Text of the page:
Are you an enterprising journalist based in one of the Gulf countries? Looking for a chance to develop your investigative journalism skills and cover issues on immigrant workers and forced labor? We’re here to help.
The April gathering in Ouagadougou marked the start of operational activities of the Norbert Zongo Cell for Investigative Journalism in West Africa, an investigative hub where journalists can access grants, resources, mentoring and form cross-border collaborations.
Divine intervention appears to be the only thing protecting journalists in Iraq these days. Local reporters are sent off to do conflict reporting with no prior training and equipped with bad, cheaply made and easily penetrable vests. Mustafa Sa’adoun, director of Iraqi Observatory for Human Rights, details the dangers of being an Iraqi war reporter.
As journalists who analyze data for stories, we strive to hold ourselves accountable to a high standard of accuracy. But checking our work is rarely a straightforward process. Newsroom editors and fact-checkers might not have enough data expertise. Often, we need an outside opinion. Ideally, we could ask each other for advice, or even turn to experts in other fields for help. In academia, asking for outside comment before publication is broadly referred to as “peer review.”
From GIJN’s earliest days, its global community has been rooted in a collaborative and generous spirit, with journalists around the world sharing ideas, sources, and stories. To help deal with the growing demand for assistance, GIJN has created a formal Help Desk to better marshal its resources and tap the expertise of its global network. The staff reached out to hundreds of trainers and experts who have spoken at GIJN conferences to create an international database of experts on investigative and data journalism.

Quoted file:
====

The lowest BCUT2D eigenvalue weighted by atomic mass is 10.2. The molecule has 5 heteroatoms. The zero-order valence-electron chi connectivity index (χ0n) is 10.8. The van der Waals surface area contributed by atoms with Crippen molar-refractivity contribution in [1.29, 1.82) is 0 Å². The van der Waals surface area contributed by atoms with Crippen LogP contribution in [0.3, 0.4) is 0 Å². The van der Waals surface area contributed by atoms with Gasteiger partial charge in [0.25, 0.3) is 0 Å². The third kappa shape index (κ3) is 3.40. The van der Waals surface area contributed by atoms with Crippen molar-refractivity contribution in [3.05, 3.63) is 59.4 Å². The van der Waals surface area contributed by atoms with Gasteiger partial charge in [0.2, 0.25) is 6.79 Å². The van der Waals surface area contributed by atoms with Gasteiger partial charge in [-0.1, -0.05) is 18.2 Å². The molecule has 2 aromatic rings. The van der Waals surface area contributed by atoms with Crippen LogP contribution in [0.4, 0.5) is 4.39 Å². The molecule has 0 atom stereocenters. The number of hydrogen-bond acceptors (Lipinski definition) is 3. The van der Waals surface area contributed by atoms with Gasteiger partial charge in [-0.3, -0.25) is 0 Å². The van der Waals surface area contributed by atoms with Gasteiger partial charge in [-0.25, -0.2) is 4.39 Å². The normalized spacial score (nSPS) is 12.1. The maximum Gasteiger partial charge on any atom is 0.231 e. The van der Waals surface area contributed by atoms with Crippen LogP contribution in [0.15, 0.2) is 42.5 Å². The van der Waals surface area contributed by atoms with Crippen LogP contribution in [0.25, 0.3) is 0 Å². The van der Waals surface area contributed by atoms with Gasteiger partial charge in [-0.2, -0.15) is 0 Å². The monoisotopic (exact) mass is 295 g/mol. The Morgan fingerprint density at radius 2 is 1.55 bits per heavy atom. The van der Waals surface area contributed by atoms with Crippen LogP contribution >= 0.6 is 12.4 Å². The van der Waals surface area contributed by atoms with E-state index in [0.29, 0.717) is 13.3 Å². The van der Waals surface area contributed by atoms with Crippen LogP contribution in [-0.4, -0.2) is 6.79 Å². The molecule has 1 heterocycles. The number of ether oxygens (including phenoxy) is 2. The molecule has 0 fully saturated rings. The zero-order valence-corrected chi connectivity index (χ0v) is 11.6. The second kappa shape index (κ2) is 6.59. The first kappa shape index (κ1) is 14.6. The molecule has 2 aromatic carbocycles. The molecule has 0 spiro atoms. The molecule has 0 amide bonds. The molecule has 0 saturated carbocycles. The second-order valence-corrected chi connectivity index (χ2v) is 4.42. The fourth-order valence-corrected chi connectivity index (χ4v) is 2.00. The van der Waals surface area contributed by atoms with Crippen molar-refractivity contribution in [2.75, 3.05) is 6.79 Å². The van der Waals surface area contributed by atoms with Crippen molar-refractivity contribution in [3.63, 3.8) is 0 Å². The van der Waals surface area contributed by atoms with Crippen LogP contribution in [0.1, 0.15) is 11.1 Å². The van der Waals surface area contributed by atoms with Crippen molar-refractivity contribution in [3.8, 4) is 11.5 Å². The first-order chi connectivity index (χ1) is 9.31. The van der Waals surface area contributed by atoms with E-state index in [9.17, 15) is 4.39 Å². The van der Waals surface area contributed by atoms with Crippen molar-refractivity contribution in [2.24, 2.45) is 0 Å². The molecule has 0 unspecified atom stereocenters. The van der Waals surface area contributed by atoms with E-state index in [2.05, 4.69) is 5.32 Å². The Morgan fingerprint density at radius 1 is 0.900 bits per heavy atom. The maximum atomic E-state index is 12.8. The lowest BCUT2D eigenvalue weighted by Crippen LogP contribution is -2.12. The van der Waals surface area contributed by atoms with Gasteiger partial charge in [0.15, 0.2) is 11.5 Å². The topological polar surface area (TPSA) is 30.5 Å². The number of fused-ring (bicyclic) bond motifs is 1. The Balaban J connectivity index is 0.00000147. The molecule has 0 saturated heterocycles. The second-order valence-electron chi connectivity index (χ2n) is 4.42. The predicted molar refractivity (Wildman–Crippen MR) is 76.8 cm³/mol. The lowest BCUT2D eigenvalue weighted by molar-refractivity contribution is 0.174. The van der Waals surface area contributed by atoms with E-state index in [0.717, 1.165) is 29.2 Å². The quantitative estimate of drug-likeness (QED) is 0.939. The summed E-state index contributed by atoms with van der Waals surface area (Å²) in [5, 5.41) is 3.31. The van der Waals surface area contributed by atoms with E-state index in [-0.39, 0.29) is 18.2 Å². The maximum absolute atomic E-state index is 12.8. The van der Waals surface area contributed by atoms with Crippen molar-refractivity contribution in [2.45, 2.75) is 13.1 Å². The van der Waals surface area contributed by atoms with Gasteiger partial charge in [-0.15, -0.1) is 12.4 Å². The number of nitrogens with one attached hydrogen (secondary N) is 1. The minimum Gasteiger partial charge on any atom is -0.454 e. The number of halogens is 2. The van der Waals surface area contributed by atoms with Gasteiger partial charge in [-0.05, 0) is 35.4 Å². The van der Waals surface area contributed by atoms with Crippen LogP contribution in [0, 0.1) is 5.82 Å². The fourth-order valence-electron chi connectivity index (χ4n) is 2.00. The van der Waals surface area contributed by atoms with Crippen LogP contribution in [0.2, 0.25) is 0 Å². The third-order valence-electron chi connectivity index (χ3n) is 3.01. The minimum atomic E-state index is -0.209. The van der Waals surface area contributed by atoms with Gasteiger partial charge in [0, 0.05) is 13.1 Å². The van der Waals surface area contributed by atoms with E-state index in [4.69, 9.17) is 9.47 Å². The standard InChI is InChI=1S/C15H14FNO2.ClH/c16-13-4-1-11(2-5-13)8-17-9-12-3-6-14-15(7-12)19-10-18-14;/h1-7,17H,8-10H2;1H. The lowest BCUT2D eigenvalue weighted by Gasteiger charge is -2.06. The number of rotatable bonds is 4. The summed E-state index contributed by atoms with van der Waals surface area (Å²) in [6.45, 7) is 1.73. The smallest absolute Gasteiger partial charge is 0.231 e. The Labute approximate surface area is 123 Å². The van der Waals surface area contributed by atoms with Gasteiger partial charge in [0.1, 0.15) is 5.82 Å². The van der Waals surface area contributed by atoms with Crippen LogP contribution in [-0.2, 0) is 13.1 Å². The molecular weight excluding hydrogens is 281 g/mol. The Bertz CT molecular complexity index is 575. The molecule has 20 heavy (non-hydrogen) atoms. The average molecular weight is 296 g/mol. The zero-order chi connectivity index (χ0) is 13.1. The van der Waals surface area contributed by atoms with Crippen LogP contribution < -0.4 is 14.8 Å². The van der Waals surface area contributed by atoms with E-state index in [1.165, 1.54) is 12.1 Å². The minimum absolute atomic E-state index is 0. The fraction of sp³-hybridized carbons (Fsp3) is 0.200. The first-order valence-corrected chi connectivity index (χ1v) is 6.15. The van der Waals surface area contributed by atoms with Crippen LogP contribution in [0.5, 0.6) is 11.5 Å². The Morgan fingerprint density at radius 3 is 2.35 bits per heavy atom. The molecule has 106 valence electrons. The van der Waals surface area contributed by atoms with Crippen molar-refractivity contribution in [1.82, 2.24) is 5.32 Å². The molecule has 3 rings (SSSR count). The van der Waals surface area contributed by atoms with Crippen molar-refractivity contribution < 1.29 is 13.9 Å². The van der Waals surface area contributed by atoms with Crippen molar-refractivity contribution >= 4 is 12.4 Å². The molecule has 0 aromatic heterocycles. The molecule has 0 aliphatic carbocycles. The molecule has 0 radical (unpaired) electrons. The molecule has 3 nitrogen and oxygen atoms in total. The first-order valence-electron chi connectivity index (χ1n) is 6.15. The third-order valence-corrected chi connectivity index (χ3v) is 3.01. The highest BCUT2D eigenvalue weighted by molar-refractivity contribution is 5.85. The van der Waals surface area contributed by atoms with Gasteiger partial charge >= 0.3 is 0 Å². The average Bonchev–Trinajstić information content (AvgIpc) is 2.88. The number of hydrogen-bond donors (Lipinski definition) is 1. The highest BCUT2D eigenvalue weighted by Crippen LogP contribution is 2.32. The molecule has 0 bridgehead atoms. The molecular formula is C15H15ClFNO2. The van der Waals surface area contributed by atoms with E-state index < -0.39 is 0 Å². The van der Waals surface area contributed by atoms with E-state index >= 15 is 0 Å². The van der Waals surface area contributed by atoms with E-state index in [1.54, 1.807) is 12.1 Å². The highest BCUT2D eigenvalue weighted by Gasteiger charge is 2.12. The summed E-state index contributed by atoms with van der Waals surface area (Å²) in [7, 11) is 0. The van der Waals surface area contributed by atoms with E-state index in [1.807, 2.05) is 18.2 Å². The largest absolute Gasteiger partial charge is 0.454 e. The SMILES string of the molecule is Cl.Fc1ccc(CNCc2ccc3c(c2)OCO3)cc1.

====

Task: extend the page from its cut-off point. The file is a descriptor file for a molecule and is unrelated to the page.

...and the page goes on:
As we gather for the second Asian Investigative Journalism Conference, this seems a good time to share again with our colleagues where the Global Investigative Journalism Network and its conferences come from. It was a simple idea at the end of the 20th century — to gather the world’s investigative journalists to share their knowledge with each other — that gave birth to GIJN, which has now grown to 138 member organizations in 62 countries.
Engaging and interactive journalism is still possible even without an extensive knowledge of coding. But how? We’ve taken the guesswork out, scouring the internet to find the most accessible tools to create multimedia content.
Engaging and interactive journalism is still possible even without an extensive knowledge of coding. But how? We’ve taken the guesswork out, scouring the internet to find the most accessible tools to create multimedia content. Below, you’ll find a collection of completely free applications that will do all the work for you — no coding required. This week: video.
For the image on her new Twitter account, Congolese journalist Nanythe Talani features part of a quote by the Rev. Dr. Martin Luther King Jr.: “If you can’t run, then walk, if you can’t walk, then crawl, but whatever you do, you have to keep moving forward.”
The ongoing and spectacular investigation “Panama Papers” represents the culmination of a significant shift in the way journalism is now practiced. The project also represents 40 years of work done by groups of investigative reporters to bring the profession into the 21st Century. “The Panama Papers showcases not so much technological power but the power of the global investigative reporting movement,” says Sheila Coronel of the Columbia Journalism School.
In the past year, a group of Arab journalists has been working secretly in Egypt, Iraq, Jordan, Algeria, and Yemen as part of a global network of investigative reporters mining the so called “Panama Papers.” They found that some Arab strongmen and their business partners are linked to offshore companies and bank accounts. What’s astonishing about this story is not that Arab dictators are going offshore to hide their wealth and evade sanctions. It’s that a community of Arab journalists is continuing to do investigative reporting in a region where there is increasingly little tolerance for accountability of any kind.